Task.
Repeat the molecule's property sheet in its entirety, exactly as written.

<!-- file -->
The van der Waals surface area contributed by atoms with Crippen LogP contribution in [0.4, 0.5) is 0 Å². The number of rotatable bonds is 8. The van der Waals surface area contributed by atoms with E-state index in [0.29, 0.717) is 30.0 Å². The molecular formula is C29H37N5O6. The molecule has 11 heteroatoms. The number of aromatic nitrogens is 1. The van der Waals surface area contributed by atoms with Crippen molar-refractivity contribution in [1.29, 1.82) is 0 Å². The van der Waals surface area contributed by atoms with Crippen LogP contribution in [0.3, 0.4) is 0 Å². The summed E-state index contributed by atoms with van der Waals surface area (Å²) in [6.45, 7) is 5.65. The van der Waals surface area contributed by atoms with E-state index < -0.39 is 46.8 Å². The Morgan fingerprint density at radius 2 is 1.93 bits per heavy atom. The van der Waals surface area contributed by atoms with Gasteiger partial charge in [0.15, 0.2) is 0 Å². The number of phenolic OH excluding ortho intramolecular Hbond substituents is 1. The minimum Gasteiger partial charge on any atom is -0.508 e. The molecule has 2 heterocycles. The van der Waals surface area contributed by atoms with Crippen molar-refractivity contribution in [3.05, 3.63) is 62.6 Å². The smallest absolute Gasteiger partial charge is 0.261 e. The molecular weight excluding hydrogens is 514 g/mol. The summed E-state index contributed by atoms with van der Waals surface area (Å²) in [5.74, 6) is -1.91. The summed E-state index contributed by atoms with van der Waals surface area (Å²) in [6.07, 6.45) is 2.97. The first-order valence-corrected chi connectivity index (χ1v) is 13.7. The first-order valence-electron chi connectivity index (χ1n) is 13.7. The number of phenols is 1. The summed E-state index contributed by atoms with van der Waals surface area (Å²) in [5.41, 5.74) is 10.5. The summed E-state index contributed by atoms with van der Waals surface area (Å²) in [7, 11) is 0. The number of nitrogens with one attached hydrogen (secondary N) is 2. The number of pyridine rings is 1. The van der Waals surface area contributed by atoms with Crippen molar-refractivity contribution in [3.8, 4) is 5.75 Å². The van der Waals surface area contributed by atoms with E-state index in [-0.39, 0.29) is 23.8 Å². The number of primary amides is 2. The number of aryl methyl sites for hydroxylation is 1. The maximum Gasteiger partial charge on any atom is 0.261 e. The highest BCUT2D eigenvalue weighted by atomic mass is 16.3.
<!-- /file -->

The van der Waals surface area contributed by atoms with Crippen LogP contribution in [0.4, 0.5) is 0 Å². The number of rotatable bonds is 8. The van der Waals surface area contributed by atoms with E-state index in [0.29, 0.717) is 30.0 Å². The molecular formula is C29H37N5O6. The molecule has 11 heteroatoms. The number of aromatic nitrogens is 1. The van der Waals surface area contributed by atoms with Crippen molar-refractivity contribution in [1.29, 1.82) is 0 Å². The van der Waals surface area contributed by atoms with Crippen LogP contribution in [0.3, 0.4) is 0 Å². The summed E-state index contributed by atoms with van der Waals surface area (Å²) in [6.45, 7) is 5.65. The van der Waals surface area contributed by atoms with E-state index < -0.39 is 46.8 Å². The Morgan fingerprint density at radius 2 is 1.93 bits per heavy atom. The van der Waals surface area contributed by atoms with Gasteiger partial charge in [0.15, 0.2) is 0 Å². The number of phenolic OH excluding ortho intramolecular Hbond substituents is 1. The minimum Gasteiger partial charge on any atom is -0.508 e. The molecule has 2 heterocycles. The van der Waals surface area contributed by atoms with Crippen molar-refractivity contribution in [3.05, 3.63) is 62.6 Å². The smallest absolute Gasteiger partial charge is 0.261 e. The molecular weight excluding hydrogens is 514 g/mol. The summed E-state index contributed by atoms with van der Waals surface area (Å²) in [5.74, 6) is -1.91. The summed E-state index contributed by atoms with van der Waals surface area (Å²) in [6.07, 6.45) is 2.97. The first-order valence-corrected chi connectivity index (χ1v) is 13.7. The first-order valence-electron chi connectivity index (χ1n) is 13.7. The number of phenols is 1. The summed E-state index contributed by atoms with van der Waals surface area (Å²) in [5.41, 5.74) is 10.5. The summed E-state index contributed by atoms with van der Waals surface area (Å²) in [7, 11) is 0. The number of nitrogens with one attached hydrogen (secondary N) is 2. The number of pyridine rings is 1. The van der Waals surface area contributed by atoms with Crippen molar-refractivity contribution in [3.8, 4) is 5.75 Å². The van der Waals surface area contributed by atoms with E-state index in [-0.39, 0.29) is 23.8 Å². The number of primary amides is 2. The number of aryl methyl sites for hydroxylation is 1. The maximum Gasteiger partial charge on any atom is 0.261 e. The highest BCUT2D eigenvalue weighted by atomic mass is 16.3.